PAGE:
Obviously, aldermanic prerogative is a touchy subject. Afterward, Natarus declined to comment. Smith said he didn't "have the faintest idea" why Natarus was upset, but insisted he enjoys working with him.

CFL president Gannon and his union colleagues were savvy enough to forge close relationships with key aldermen like Banks and Burke, yet somehow they neglected the most sacrosanct of council principles: get the local alderman on board. Wal-Mart, though a newcomer to Chicago, already has religion on this--they gave Mitts a $1,000 campaign contribution in December.

Brookins and Mitts both represent poor, largely African-American wards that could use Wal-Mart jobs. Bypassing them and rallying support among white aldermen from more affluent areas doesn't make the unions look good. At a press conference before the meeting, west-side alderman Isaac Carothers pointed to nonunion stores like Target in the northwest-side wards of Wal-Mart's council opponents. "We are not going to just sit by idly and watch projects go to other communities with our votes and then watch projects come to our community and they don't go through!" he declared. "We're not gonna sit by and do that, I can guarantee you that!"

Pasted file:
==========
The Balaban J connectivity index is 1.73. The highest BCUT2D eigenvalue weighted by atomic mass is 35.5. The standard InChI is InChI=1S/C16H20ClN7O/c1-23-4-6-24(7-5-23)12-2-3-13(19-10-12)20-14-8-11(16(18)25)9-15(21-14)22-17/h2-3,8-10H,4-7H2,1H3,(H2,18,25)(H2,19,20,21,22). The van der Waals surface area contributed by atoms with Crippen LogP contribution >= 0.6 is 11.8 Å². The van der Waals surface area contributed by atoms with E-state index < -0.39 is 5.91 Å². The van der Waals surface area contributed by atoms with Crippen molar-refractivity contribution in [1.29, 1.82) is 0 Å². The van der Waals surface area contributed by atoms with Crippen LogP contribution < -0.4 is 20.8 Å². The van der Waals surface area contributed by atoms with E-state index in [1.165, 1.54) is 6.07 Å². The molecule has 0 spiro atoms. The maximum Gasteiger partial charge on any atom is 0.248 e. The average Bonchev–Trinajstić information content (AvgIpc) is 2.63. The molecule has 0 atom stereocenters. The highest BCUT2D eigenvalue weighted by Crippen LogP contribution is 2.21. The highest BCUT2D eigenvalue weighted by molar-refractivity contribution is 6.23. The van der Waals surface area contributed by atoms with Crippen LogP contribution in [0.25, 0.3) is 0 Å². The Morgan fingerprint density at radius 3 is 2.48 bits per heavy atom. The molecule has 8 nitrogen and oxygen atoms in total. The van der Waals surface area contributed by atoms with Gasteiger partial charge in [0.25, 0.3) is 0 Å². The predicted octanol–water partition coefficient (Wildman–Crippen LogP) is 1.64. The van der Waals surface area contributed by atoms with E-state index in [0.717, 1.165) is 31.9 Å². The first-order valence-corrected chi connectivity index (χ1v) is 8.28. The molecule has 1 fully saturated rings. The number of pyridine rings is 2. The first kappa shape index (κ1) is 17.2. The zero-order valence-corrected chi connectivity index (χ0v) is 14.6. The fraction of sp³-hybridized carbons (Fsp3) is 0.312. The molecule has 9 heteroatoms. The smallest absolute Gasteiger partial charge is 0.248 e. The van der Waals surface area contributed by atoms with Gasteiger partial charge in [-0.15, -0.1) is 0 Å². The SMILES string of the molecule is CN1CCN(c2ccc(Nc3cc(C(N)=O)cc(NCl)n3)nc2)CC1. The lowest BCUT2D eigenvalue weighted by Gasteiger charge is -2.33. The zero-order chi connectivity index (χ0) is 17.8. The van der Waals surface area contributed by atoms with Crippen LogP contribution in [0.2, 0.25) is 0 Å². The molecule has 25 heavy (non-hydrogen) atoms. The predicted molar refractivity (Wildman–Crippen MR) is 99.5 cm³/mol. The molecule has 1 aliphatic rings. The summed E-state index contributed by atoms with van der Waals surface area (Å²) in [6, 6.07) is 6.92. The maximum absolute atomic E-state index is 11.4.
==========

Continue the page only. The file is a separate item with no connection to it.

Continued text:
And you have to wonder if this tactic will get the unions what they want, anyway. Banks acknowledged that he'll let the aldermen vote on Brookins's development at the next council meeting, and with the brouhaha over aldermanic prerogative, Brookins is sure he's got the votes for his Wal-Mart. Mayor Daley weighed in for Mitts by saying, "You can't say the south side should have one but the west side can't. It doesn't make sense." I don't see a lot of leverage there for negotiating.

What might have been helpful is if Mayor Daley's administration had negotiated with Wal-Mart when Mitts's store proposal first came up last year. Daley might have had the clout to get a better deal for local Wal-Mart workers--or at least a commitment not to harass employees trying to unionize. That didn't happen, and Daley's response now is to say, "If nothing goes in there...don't blame the mayor."